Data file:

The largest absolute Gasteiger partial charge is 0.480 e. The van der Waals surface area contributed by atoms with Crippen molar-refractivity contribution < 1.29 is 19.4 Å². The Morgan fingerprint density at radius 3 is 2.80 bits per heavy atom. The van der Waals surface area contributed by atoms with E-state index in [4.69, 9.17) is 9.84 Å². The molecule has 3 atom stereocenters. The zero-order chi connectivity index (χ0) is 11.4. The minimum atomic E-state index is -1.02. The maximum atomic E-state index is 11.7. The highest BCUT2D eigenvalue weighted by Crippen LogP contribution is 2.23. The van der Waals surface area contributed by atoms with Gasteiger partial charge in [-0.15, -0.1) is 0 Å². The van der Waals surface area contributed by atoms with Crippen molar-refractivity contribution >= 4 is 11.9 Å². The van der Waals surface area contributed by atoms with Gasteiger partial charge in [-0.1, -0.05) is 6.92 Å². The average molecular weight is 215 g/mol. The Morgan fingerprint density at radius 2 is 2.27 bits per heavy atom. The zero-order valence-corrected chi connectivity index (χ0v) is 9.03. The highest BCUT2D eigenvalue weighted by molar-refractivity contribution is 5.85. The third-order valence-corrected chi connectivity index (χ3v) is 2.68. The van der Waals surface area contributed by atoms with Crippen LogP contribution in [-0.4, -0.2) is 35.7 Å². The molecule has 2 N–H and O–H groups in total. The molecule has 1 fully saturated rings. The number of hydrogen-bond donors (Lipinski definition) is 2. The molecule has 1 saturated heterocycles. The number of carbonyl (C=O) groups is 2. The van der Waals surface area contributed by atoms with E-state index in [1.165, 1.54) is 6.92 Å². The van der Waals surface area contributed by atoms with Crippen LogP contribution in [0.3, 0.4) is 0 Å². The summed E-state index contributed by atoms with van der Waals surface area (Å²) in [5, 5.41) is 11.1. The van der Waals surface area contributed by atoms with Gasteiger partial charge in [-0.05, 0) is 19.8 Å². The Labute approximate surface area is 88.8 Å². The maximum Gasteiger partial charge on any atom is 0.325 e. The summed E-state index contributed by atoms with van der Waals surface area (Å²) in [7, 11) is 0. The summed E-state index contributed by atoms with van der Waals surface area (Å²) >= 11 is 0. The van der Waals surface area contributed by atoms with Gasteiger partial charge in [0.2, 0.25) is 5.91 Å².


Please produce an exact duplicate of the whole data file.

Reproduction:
The largest absolute Gasteiger partial charge is 0.480 e. The van der Waals surface area contributed by atoms with Crippen molar-refractivity contribution < 1.29 is 19.4 Å². The Morgan fingerprint density at radius 3 is 2.80 bits per heavy atom. The van der Waals surface area contributed by atoms with E-state index in [4.69, 9.17) is 9.84 Å². The molecule has 3 atom stereocenters. The zero-order chi connectivity index (χ0) is 11.4. The minimum atomic E-state index is -1.02. The maximum atomic E-state index is 11.7. The highest BCUT2D eigenvalue weighted by Crippen LogP contribution is 2.23. The van der Waals surface area contributed by atoms with Gasteiger partial charge in [-0.15, -0.1) is 0 Å². The van der Waals surface area contributed by atoms with Crippen molar-refractivity contribution >= 4 is 11.9 Å². The van der Waals surface area contributed by atoms with Gasteiger partial charge in [-0.1, -0.05) is 6.92 Å². The average molecular weight is 215 g/mol. The Morgan fingerprint density at radius 2 is 2.27 bits per heavy atom. The zero-order valence-corrected chi connectivity index (χ0v) is 9.03. The highest BCUT2D eigenvalue weighted by molar-refractivity contribution is 5.85. The third-order valence-corrected chi connectivity index (χ3v) is 2.68. The van der Waals surface area contributed by atoms with Crippen LogP contribution in [-0.4, -0.2) is 35.7 Å². The molecule has 2 N–H and O–H groups in total. The molecule has 1 fully saturated rings. The number of hydrogen-bond donors (Lipinski definition) is 2. The molecule has 1 saturated heterocycles. The number of carbonyl (C=O) groups is 2. The van der Waals surface area contributed by atoms with E-state index in [1.165, 1.54) is 6.92 Å². The van der Waals surface area contributed by atoms with Crippen LogP contribution in [0.3, 0.4) is 0 Å². The summed E-state index contributed by atoms with van der Waals surface area (Å²) in [5, 5.41) is 11.1. The van der Waals surface area contributed by atoms with Gasteiger partial charge in [-0.05, 0) is 19.8 Å². The Labute approximate surface area is 88.8 Å². The maximum Gasteiger partial charge on any atom is 0.325 e. The summed E-state index contributed by atoms with van der Waals surface area (Å²) in [7, 11) is 0. The summed E-state index contributed by atoms with van der Waals surface area (Å²) >= 11 is 0. The van der Waals surface area contributed by atoms with Gasteiger partial charge in [0.2, 0.25) is 5.91 Å².